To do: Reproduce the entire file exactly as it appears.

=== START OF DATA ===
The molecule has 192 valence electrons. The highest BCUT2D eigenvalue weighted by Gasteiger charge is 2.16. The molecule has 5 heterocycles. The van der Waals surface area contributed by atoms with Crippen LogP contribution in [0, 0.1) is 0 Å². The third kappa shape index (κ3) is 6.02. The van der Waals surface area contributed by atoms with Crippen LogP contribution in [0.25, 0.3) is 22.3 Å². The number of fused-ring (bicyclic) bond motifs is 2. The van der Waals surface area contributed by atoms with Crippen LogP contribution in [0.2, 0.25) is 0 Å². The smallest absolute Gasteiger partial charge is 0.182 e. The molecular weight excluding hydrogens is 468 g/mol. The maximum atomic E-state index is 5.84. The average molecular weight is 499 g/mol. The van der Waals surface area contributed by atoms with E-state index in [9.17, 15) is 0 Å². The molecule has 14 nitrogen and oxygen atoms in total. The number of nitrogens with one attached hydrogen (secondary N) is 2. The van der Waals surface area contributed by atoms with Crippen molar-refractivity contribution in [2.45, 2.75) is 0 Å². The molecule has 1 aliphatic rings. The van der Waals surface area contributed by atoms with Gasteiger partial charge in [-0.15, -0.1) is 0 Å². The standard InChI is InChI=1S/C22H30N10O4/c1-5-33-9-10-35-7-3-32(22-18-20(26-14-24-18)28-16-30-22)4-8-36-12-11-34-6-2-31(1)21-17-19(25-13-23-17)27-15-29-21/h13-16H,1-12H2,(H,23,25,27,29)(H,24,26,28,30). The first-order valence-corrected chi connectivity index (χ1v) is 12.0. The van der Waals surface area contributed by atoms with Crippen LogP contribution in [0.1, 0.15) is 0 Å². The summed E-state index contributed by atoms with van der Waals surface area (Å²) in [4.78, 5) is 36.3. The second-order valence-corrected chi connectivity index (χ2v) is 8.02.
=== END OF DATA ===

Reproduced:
The molecule has 192 valence electrons. The highest BCUT2D eigenvalue weighted by Gasteiger charge is 2.16. The molecule has 5 heterocycles. The van der Waals surface area contributed by atoms with Crippen LogP contribution in [0, 0.1) is 0 Å². The third kappa shape index (κ3) is 6.02. The van der Waals surface area contributed by atoms with Crippen LogP contribution in [0.25, 0.3) is 22.3 Å². The number of fused-ring (bicyclic) bond motifs is 2. The van der Waals surface area contributed by atoms with Crippen LogP contribution in [0.2, 0.25) is 0 Å². The smallest absolute Gasteiger partial charge is 0.182 e. The molecular weight excluding hydrogens is 468 g/mol. The maximum atomic E-state index is 5.84. The average molecular weight is 499 g/mol. The van der Waals surface area contributed by atoms with E-state index in [9.17, 15) is 0 Å². The molecule has 14 nitrogen and oxygen atoms in total. The number of nitrogens with one attached hydrogen (secondary N) is 2. The van der Waals surface area contributed by atoms with Crippen molar-refractivity contribution in [2.45, 2.75) is 0 Å². The molecule has 1 aliphatic rings. The van der Waals surface area contributed by atoms with Gasteiger partial charge in [-0.15, -0.1) is 0 Å². The standard InChI is InChI=1S/C22H30N10O4/c1-5-33-9-10-35-7-3-32(22-18-20(26-14-24-18)28-16-30-22)4-8-36-12-11-34-6-2-31(1)21-17-19(25-13-23-17)27-15-29-21/h13-16H,1-12H2,(H,23,25,27,29)(H,24,26,28,30). The first-order valence-corrected chi connectivity index (χ1v) is 12.0. The van der Waals surface area contributed by atoms with Crippen LogP contribution in [0.1, 0.15) is 0 Å². The summed E-state index contributed by atoms with van der Waals surface area (Å²) in [4.78, 5) is 36.3. The second-order valence-corrected chi connectivity index (χ2v) is 8.02.